Creep feed grinding is frequently used for turbine components, such as cast single crystal blades. A comparison of creep feed grinding with conventional grinding is shown in Fig. 6.25. In conventional reciprocating surface grinding, the grinding wheel makes rapid traversals removing only a small amount of material for each pass. In creep feed grinding, the workpiece is traversed at a very low table speed with a large depth of material removed per pass. In addition, the entire width of the wheel is used in creep feed grinding. Since creep feed grinding uses a low workpiece speed and a large depth of cut, it requires a larger total force, and therefore more power, than conventional surface grinding. However, creep feed grinding allows much higher metal removal rates. A typical grinding cycle would be to take the majority of the stock in one or two roughing passes, dress the wheel, and then take a finishing pass.

Area of Contact

Reciprocating Motion Short Arc of Contact

Area of Contact

Reciprocating Motion Short Arc of Contact

Depth of Cut

Cross Feed

Depth of Cut i

Cross Feed

Conventional Grinding

Conventional Grinding

Creep Feed Grinding

Fig. 6.25. Conventional and Creep Feed Grinding44

Creep Feed Grinding

Fig. 6.25. Conventional and Creep Feed Grinding44

An extension of creep feed grinding is the Very Impressive Performance Extreme Removal (VIPER) process developed by Rolls Royce in the UK. In the VIPER process, small diameter (<8in.) aluminum oxide wheels are combined with high pressure coolant (1000 psi) that is precisely injected into the grinding wheel ahead of the grind. Centrifugal force moves the coolant out of the wheel during the grind, both cleaning the wheel and cooling the workpiece. Productivity improvements in the range of 5-10 times have been reported, depending on whether or not the wheel is intermittently dressed or continuously dressed during the grind operation.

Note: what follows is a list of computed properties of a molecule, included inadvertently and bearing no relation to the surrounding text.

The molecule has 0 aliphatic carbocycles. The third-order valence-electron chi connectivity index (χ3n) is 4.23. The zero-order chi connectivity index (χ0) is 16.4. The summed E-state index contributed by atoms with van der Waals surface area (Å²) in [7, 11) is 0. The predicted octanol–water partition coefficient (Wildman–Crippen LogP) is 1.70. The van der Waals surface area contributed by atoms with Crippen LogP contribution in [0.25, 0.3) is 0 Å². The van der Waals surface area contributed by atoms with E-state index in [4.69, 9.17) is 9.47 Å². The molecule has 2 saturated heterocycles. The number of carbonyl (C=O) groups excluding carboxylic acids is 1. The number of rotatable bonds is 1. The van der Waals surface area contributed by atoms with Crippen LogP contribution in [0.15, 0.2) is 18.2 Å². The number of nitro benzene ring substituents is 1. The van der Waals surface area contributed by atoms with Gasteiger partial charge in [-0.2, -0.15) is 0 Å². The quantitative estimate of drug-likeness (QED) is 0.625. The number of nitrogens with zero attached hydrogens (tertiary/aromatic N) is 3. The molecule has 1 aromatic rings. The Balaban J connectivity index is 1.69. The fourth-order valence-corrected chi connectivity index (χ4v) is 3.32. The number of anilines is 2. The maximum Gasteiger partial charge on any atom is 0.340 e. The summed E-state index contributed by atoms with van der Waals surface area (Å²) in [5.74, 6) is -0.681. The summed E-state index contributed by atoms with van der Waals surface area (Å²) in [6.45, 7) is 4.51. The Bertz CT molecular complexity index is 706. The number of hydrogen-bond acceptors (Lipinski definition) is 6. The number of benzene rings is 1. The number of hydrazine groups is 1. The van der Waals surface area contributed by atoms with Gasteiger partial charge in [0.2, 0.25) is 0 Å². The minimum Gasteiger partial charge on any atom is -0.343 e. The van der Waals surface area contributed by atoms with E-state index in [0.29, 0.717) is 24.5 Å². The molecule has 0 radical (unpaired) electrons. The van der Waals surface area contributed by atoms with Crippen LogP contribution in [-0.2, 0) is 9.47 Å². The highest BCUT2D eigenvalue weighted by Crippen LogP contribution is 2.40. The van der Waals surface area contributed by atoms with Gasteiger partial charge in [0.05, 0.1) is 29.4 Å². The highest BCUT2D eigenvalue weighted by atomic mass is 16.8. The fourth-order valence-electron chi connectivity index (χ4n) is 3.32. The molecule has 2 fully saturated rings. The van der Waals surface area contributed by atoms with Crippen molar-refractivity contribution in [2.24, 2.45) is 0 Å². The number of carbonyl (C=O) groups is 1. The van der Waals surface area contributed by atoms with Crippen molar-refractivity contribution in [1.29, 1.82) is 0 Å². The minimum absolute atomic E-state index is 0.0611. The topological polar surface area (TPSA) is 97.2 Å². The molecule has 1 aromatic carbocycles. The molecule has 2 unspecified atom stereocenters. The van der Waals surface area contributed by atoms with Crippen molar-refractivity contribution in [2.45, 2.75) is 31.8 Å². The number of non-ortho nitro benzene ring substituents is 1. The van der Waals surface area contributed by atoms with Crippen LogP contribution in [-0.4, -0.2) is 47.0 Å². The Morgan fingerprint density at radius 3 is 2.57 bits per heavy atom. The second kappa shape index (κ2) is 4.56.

6.10 Joining

Superalloys can be joined by welding, diffusion bonding, brazing/soldering, adhesive bonding, and with mechanical fasteners. Although adhesive bonding is rarely used for superalloys, adhesive bonding is covered in Chapter 8 on Adhesive Bonding and Integrally Cocured Structure. Mechanical fastening is covered in Chapter 11 on Structural Assembly.

6.10.1 Welding4546

The solid solution strengthened iron-nickel, nickel, and cobalt based superalloys are readily welded by arc welding processes such as GTAW and GMAW. However, the y' strengthened iron-nickel and nickel based alloys are susceptible to hot cracking during welding, or may crack after welding (delayed cracking). The susceptibility to hot cracking is a function of the aluminum and titanium contents, which forms y', as shown in Fig. 6.26. Cracking usually occurs in the HAZ and welding is usually restricted to wrought alloys with about 0.35 or less volume fraction of y'. Casting alloys with high aluminum and titanium contents, like Inconel 713C and Inconel 100, are considered unweldable because they will

Fig. 6.26. Influence of Titanium and Aluminum on Superalloy Weldability1

usually hot crack during the welding operation. Borderline alloys, such as René 41 and Waspaloy, can usually survive the welding process but may crack later.

Alloys that are hardened with y'' (Ni3Nb), such as Inconel 718, are not subject to strain age cracking, because y" precipitates at a much slower rate than y'. This allows them to be heated into the solution temperature range without suffering aging and resultant cracking. The delayed precipitation reaction enables the alloys to be welded and directly aged with less possibility of cracking. Inconel 718 is readily weldable in the solution treated condition, followed by a combined stress relieving and aging treatment. The weldability of Inconel 718 is yet another reason for its high usage.

If the surface of the material to be welded is not free of oxide, superalloys, due to the same oxides that give them good oxidation resistance, can experience trapped oxides in the weld metal and lack-of-fusion defects at the weld metal/parent metal interface. The oxide cannot be removed by simple wire brushing; an abrasive grinding operation is needed to positively remove the oxide. Ineffective inert gas protection can allow the reformation of an oxide film on the surface of the deposited weld metal. Care needs to be taken to remove this oxide before multipass welding to avoid the problems of entrapped oxide and lack-of-fusion defects.

Typical joint designs are shown in Fig. 6.27. Beveling is not required for material that is 0.1 in. or thinner. Thicker material should be beveled using either

V-Groove

Double V-Groove

U-Groove